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BILLINGS -- The Montana Office of the State Public Defender is under investigation by the state Human Rights Bureau for age discrimination.

Montana Department of Labor and Industry Staff Attorney Timothy Little confirmed the filing Thursday.

Little said he could not say for sure when the complaint was filed, although it was recent enough that an investigator has not yet been assigned, which can take up to two months.

Once an investigator is assigned, the office has about 180 days to investigate and determine if the complaint should proceed to a hearing.

It is unclear who filed the complaint, though Little confirmed that David A. Duke, the former regional deputy chief defender in Yellowstone County was not the complaining party.

The state defenders office confirmed last week that Duke no longer worked for them. Little said his office may produce the complaint once both parties involved in the suit are contacted for permission.

Chief Public Defender William Hooks did not return calls from the Billings Gazette for comment. The public defender’s office of Region 9, includes Yellowstone, Carbon, Big Horn and Stillwater counties.

Hooks said earlier he couldn't comment about Duke's sudden departure from the office because the privacy of an employee is more important than the public's right to know. Erik Moore, an attorney in Duke's office, was fired last August, apparently after missing several court appearances that had to be rescheduled.

As many as 20 of Duke's active cases have yet to be transferred to Deputy Chief Public Defender of Region 7 Douglas Day, who is serving as interim director while the office searches for a replacement. While Day said he would be reassigning cases, as well as taking some on himself, the Yellowstone County District Clerk's Office has no record of any notices of reassignment being filed.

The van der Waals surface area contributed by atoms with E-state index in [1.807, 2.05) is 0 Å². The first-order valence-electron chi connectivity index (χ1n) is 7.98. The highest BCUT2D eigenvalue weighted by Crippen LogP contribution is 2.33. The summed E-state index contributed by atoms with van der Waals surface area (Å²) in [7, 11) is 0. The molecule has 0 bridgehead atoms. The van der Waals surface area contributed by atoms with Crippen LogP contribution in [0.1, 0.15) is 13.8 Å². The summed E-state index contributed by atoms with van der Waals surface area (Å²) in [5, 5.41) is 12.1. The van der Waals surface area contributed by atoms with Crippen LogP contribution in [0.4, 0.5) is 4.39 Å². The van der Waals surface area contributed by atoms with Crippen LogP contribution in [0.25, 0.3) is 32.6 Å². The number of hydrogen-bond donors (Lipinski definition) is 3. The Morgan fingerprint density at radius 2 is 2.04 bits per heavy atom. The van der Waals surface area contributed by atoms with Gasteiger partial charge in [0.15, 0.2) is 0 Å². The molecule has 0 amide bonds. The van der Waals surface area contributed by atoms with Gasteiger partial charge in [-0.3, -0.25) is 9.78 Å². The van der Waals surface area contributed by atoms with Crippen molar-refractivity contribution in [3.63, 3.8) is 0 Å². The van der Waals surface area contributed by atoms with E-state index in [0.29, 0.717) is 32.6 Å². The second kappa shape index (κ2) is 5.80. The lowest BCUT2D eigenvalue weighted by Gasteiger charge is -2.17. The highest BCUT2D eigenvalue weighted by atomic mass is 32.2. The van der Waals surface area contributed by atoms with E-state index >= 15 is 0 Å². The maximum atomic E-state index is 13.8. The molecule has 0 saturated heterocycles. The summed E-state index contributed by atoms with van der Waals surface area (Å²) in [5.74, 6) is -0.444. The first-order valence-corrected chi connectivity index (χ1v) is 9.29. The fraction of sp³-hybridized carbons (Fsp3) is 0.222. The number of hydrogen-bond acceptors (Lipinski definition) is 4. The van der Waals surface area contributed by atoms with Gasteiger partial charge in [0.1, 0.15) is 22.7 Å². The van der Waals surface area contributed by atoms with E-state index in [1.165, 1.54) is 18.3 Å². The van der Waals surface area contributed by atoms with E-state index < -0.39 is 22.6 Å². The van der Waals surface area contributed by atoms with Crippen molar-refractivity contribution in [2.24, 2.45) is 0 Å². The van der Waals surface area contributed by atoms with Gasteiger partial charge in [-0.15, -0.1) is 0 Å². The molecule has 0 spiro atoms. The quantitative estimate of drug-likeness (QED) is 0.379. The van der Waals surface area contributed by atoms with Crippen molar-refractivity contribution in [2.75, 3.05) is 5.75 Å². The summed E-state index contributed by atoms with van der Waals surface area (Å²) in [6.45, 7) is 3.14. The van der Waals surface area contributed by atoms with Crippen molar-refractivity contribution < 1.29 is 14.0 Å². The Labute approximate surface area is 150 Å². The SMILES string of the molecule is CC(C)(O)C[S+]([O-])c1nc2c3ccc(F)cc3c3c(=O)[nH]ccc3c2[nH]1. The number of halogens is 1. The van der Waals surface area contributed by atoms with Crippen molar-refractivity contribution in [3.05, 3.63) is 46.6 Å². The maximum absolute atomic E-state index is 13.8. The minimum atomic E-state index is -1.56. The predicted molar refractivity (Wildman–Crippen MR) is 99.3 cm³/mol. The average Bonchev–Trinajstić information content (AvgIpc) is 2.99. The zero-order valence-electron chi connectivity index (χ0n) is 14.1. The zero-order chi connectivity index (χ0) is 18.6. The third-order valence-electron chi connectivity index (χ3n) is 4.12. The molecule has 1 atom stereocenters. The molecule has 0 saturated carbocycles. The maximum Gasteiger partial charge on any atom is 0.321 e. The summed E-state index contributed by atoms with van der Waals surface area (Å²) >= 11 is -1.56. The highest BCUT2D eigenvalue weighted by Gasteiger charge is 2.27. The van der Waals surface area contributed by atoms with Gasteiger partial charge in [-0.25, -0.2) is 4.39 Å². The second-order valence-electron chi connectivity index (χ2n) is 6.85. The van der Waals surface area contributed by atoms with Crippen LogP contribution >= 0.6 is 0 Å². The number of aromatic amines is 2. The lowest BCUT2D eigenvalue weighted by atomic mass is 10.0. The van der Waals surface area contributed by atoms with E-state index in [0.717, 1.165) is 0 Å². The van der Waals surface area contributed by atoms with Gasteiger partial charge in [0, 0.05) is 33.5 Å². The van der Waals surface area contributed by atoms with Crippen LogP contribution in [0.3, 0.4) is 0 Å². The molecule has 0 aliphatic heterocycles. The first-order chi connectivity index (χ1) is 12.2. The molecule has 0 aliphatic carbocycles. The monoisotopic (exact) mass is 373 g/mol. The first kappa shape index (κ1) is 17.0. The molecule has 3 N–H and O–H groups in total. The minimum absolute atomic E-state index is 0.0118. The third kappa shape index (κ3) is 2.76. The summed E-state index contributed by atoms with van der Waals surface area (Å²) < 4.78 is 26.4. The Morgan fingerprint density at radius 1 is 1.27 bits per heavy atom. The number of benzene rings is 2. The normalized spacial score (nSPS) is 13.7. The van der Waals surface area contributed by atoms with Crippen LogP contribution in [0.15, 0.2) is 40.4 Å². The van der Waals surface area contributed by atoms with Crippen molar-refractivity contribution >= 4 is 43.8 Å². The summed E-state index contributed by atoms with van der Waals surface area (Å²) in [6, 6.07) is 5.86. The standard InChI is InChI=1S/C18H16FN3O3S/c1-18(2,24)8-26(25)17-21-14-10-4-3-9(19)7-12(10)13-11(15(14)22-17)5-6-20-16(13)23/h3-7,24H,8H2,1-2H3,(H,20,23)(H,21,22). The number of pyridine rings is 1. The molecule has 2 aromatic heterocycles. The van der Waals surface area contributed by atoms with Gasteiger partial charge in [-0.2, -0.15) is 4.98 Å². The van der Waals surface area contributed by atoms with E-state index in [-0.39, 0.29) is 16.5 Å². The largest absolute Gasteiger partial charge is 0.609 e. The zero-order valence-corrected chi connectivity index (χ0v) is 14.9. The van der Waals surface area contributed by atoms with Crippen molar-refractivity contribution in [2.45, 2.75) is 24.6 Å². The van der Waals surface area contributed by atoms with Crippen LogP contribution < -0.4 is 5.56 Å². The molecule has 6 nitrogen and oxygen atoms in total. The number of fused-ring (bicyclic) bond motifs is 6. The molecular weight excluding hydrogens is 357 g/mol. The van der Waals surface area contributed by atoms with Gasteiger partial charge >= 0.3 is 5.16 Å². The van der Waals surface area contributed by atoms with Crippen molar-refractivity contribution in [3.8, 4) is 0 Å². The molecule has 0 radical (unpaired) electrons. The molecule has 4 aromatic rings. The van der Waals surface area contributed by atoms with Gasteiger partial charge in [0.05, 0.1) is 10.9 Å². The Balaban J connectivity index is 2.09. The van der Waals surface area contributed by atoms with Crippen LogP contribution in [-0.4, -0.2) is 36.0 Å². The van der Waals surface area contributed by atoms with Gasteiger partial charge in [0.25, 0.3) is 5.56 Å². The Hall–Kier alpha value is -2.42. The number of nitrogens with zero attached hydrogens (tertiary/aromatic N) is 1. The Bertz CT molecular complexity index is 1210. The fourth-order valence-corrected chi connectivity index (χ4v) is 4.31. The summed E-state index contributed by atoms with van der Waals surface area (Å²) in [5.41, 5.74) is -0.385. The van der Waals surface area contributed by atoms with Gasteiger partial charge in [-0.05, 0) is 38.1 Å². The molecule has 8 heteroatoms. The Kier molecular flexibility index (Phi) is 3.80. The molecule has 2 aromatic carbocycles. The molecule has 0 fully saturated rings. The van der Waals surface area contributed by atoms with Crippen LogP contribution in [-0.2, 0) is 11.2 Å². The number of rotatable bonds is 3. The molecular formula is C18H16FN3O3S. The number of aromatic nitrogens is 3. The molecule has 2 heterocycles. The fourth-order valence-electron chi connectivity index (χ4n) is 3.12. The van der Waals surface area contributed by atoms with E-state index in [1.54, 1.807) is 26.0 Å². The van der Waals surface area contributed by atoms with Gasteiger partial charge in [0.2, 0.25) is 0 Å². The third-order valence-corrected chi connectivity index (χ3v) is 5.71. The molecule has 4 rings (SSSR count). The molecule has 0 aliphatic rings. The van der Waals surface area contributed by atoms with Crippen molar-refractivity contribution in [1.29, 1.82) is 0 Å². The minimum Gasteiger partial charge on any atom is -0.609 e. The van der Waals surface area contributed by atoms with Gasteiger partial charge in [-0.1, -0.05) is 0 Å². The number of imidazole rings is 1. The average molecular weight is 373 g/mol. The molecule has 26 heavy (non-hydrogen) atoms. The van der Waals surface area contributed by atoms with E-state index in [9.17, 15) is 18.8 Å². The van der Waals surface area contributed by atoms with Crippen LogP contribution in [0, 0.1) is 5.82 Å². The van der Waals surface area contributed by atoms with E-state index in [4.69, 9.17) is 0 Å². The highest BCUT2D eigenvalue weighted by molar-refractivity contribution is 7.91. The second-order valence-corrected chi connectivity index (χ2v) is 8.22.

Among the people awaiting new defense council is Daniel Joseph Degele, accused of raping a toddler. Degele is undergoing a mental health evaluation at the Montana State Hospital to determine where he will be incarcerated. Degele pleaded guilty due to a mental disease or defect and potentially could be committed to the Department of Health and Human Services depending on his mental status. His sentencing is set for August.

A theft case, in which the defendant was represented by Duke, was set for sentencing on March 21. The sentencing was rescheduled.

Yellowstone County District Court case numbers from 2015 show one of the largest case loads in the court's history. The departure of the Region 9 Deputy Chief Public Defender came at a busy time for Yellowstone County, which handles the largest case load in the state.

In addition, the entire state defense attorney system is undergoing a full budget overhaul in order to account for its budget increases.

In 2015, Gov. Steve Bullock agreed to give the public defenders office an additional $2 million to fund the office through to the next legislative session. During the same session, Bullock assembled a task force to look into the office's spending. They will be entering the new legislative session without a predetermined budget and will have to justify all spending to the legislature.

Duke was appointed to his position in 2008 by then-State Chief Public Defender Randi Hood. At the time, Duke replaced Billings attorney Kris Copenhaver, who was deputy chief for two years. Duke worked several high-profile cases in Yellowstone County, including the serial rape trial of Toby Griego and multiple murder trials. His office was strained by a growing caseload.

Ashley Nerbovig can be reached at

anerbovig@billingsgazette.com.

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